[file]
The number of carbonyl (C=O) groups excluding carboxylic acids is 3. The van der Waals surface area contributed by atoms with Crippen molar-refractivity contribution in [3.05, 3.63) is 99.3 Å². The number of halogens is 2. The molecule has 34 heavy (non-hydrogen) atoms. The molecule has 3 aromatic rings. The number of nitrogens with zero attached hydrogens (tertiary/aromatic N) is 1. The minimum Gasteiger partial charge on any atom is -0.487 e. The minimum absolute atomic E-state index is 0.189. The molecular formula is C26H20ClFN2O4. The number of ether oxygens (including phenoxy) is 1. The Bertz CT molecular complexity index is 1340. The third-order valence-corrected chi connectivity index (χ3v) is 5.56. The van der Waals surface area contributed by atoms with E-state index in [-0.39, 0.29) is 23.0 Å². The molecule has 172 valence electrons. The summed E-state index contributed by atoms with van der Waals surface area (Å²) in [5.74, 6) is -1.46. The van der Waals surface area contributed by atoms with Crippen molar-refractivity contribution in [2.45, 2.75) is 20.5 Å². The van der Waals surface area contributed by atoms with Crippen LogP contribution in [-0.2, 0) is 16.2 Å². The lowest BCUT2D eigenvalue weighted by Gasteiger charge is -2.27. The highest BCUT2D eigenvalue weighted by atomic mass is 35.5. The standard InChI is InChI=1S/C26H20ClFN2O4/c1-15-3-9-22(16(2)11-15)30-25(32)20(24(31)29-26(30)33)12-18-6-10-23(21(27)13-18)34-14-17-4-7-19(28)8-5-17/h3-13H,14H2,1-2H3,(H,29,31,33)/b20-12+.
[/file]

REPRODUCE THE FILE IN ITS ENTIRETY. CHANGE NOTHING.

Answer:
The number of carbonyl (C=O) groups excluding carboxylic acids is 3. The van der Waals surface area contributed by atoms with Crippen molar-refractivity contribution in [3.05, 3.63) is 99.3 Å². The number of halogens is 2. The molecule has 34 heavy (non-hydrogen) atoms. The molecule has 3 aromatic rings. The number of nitrogens with zero attached hydrogens (tertiary/aromatic N) is 1. The minimum Gasteiger partial charge on any atom is -0.487 e. The minimum absolute atomic E-state index is 0.189. The molecular formula is C26H20ClFN2O4. The number of ether oxygens (including phenoxy) is 1. The Bertz CT molecular complexity index is 1340. The third-order valence-corrected chi connectivity index (χ3v) is 5.56. The van der Waals surface area contributed by atoms with E-state index in [-0.39, 0.29) is 23.0 Å². The molecule has 172 valence electrons. The summed E-state index contributed by atoms with van der Waals surface area (Å²) in [5.74, 6) is -1.46. The van der Waals surface area contributed by atoms with Crippen molar-refractivity contribution in [2.45, 2.75) is 20.5 Å². The van der Waals surface area contributed by atoms with Crippen LogP contribution in [-0.2, 0) is 16.2 Å². The lowest BCUT2D eigenvalue weighted by Gasteiger charge is -2.27. The highest BCUT2D eigenvalue weighted by atomic mass is 35.5. The standard InChI is InChI=1S/C26H20ClFN2O4/c1-15-3-9-22(16(2)11-15)30-25(32)20(24(31)29-26(30)33)12-18-6-10-23(21(27)13-18)34-14-17-4-7-19(28)8-5-17/h3-13H,14H2,1-2H3,(H,29,31,33)/b20-12+.